Quantitative methods “collect the dots” - efficiently gathering and sorting the raw information, while analysts and portfolio managers “connect the dots” and conduct the security selection.

In Epoch’s view, judgment can be greatly informed by technology, but technology will never be a substitute for judgment.


There is a saying in the stock market, which applies to life in general: Timing is Everything.

To be successful, an investment firm must clear three hurdles:

  • its clients must reap superior investment performance
  • its employees must find desirable long-term employment
  • and its owners must ear fair financial returns

In the market for individual investors in the U.S., market share is slipping away from large old-line warehouse brokerage firms, in favor of independent investment advisers. And lately, a wave of low-cost rob-advisory.

A more recent marketing idea known as “smart beta” represents another group of semi-active products, like index funds and ETFs, they are able to delivery concise portfolios at fee rates below those of active managers.

Epoch believes that the source of value in a company is its free cash flow.

CHAPTER 2 Cultrure in Investment Management¶

Portfolio mathematics still have trouble in definitely distinguish luck from skill in historical results.


Underlying an investment firm’s culture is a set of values - beliefs and principles that guide its employees in their work, and its leaders in their strategic decisions for the organization:

  • to provide superior risk-adjusted results using a transparent approach based on our free cash flow philosophy
  • to serve investors who seek and value Epoch’s investment approach
  • to continue as a thought leader and innovator in global investment management

Bill Priest¶

“Clients that hire you by the numbers will fire you by the numbers, too, so we look for clients that understand and value the methodology behind our strategies”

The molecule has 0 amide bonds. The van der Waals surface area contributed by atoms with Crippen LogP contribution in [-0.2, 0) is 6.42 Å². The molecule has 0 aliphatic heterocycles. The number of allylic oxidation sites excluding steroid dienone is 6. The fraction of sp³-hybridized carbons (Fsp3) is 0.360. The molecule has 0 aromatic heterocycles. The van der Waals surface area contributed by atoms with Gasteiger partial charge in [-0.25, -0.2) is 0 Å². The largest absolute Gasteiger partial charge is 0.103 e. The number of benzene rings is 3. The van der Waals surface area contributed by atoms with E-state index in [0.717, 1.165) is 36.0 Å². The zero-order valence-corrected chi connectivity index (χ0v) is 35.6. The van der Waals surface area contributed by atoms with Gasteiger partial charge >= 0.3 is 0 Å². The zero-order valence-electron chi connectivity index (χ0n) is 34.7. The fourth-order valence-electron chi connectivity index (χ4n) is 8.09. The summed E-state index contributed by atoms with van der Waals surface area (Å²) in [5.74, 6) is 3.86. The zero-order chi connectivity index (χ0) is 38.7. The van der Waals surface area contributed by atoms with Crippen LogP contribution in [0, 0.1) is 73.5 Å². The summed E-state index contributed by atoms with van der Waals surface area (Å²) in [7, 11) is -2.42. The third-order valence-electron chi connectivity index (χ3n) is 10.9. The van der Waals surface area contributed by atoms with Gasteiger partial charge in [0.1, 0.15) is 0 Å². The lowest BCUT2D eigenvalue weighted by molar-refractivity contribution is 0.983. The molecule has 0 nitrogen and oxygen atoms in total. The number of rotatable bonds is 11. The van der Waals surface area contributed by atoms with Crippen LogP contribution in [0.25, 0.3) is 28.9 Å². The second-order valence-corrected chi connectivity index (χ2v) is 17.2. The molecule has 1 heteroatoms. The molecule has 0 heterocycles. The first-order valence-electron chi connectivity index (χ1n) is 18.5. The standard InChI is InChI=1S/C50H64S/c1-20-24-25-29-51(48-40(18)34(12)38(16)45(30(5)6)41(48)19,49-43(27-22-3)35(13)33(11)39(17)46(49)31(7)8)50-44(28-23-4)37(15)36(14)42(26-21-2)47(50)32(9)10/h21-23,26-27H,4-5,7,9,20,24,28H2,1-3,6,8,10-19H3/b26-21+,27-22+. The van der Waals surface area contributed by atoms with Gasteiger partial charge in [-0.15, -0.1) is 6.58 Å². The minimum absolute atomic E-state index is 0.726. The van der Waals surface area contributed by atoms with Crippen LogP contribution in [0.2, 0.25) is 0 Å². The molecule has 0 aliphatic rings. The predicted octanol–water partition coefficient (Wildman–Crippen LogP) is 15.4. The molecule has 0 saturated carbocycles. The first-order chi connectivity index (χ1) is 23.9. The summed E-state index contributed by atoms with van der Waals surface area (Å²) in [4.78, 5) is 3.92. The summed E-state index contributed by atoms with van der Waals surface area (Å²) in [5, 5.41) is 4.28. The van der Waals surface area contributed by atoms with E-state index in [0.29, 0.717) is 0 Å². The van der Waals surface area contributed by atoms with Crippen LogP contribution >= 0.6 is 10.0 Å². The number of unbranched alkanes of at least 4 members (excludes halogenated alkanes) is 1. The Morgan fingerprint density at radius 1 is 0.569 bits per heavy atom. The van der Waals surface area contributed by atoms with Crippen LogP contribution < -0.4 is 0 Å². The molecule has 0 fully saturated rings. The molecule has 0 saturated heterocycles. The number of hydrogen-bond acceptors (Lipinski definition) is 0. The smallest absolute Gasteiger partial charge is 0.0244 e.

Chapter 3 The Nature of Equity Returns¶


The Real Economy and the Financial Economy

Two important factors link the two aspects of the overall economy:

  • the share of businesses profits in nominal GDP in the real economy, profit margins, corresponds to corporate earnings per share in financial economy
  • interest rate, which underlies the valuation of financial assets

Components of Stock Returns¶

The return on an investment in equities can be split into three components:

  • dividends received
  • growth in earnings per share
  • changes in valuation (PE ratio)

PE Ratios¶

The P is a forward-looking number, valuing shares based on expectations of where earnings are likely to be in the future.

Greater optimism over prospects for the economy leads investors to raise their expectations about the size of the future profits, driving today’s prices higher and increasing P/E. Investor enthusiasm is what propelled P/E.

The Historical Makeup of Stock Earnings¶

Besides P/E, dividends and changes in earnings per share make contributions to returns of stock as well.

Dividends always make a positive contribution to returns. in contrast, contribution from changes in P/E tend to rise and fall significantly over short periods.

Chapter 4 The Great Investment Debate: Active or Passive Management?¶

Every investor should have a formal plan, in two parts:

  • a philosophy or strategy for guiding the investment
  • and a methodology, or set of tactics, for carrying it out